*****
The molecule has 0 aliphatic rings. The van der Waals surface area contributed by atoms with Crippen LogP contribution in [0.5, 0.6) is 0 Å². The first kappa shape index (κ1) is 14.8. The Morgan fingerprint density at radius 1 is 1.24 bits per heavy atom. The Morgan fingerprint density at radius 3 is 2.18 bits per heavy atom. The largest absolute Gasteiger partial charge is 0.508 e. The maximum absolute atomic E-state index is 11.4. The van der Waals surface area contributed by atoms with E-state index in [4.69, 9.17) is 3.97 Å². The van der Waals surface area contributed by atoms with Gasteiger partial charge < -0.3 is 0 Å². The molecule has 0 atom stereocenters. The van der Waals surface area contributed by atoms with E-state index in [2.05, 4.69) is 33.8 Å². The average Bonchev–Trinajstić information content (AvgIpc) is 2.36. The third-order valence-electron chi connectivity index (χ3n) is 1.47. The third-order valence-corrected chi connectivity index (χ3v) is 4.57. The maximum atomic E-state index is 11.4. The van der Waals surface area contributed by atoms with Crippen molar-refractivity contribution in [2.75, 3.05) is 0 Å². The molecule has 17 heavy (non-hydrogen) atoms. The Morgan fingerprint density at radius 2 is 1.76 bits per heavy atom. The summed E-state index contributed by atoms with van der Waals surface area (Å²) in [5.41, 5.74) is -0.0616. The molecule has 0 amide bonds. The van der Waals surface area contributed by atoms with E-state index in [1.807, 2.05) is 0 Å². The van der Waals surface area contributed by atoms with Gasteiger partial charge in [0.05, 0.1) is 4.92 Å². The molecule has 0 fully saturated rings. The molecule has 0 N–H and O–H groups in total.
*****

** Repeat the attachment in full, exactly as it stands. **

The molecule has 0 aliphatic rings. The van der Waals surface area contributed by atoms with Crippen LogP contribution in [0.5, 0.6) is 0 Å². The first kappa shape index (κ1) is 14.8. The Morgan fingerprint density at radius 1 is 1.24 bits per heavy atom. The Morgan fingerprint density at radius 3 is 2.18 bits per heavy atom. The largest absolute Gasteiger partial charge is 0.508 e. The maximum absolute atomic E-state index is 11.4. The van der Waals surface area contributed by atoms with E-state index in [4.69, 9.17) is 3.97 Å². The van der Waals surface area contributed by atoms with Gasteiger partial charge < -0.3 is 0 Å². The molecule has 0 atom stereocenters. The van der Waals surface area contributed by atoms with E-state index in [2.05, 4.69) is 33.8 Å². The average Bonchev–Trinajstić information content (AvgIpc) is 2.36. The third-order valence-electron chi connectivity index (χ3n) is 1.47. The third-order valence-corrected chi connectivity index (χ3v) is 4.57. The maximum atomic E-state index is 11.4. The van der Waals surface area contributed by atoms with Crippen molar-refractivity contribution in [2.75, 3.05) is 0 Å². The molecule has 17 heavy (non-hydrogen) atoms. The Morgan fingerprint density at radius 2 is 1.76 bits per heavy atom. The summed E-state index contributed by atoms with van der Waals surface area (Å²) in [5.41, 5.74) is -0.0616. The molecule has 0 amide bonds. The van der Waals surface area contributed by atoms with E-state index in [1.807, 2.05) is 0 Å². The van der Waals surface area contributed by atoms with Gasteiger partial charge in [0.05, 0.1) is 4.92 Å². The molecule has 0 fully saturated rings. The molecule has 0 N–H and O–H groups in total.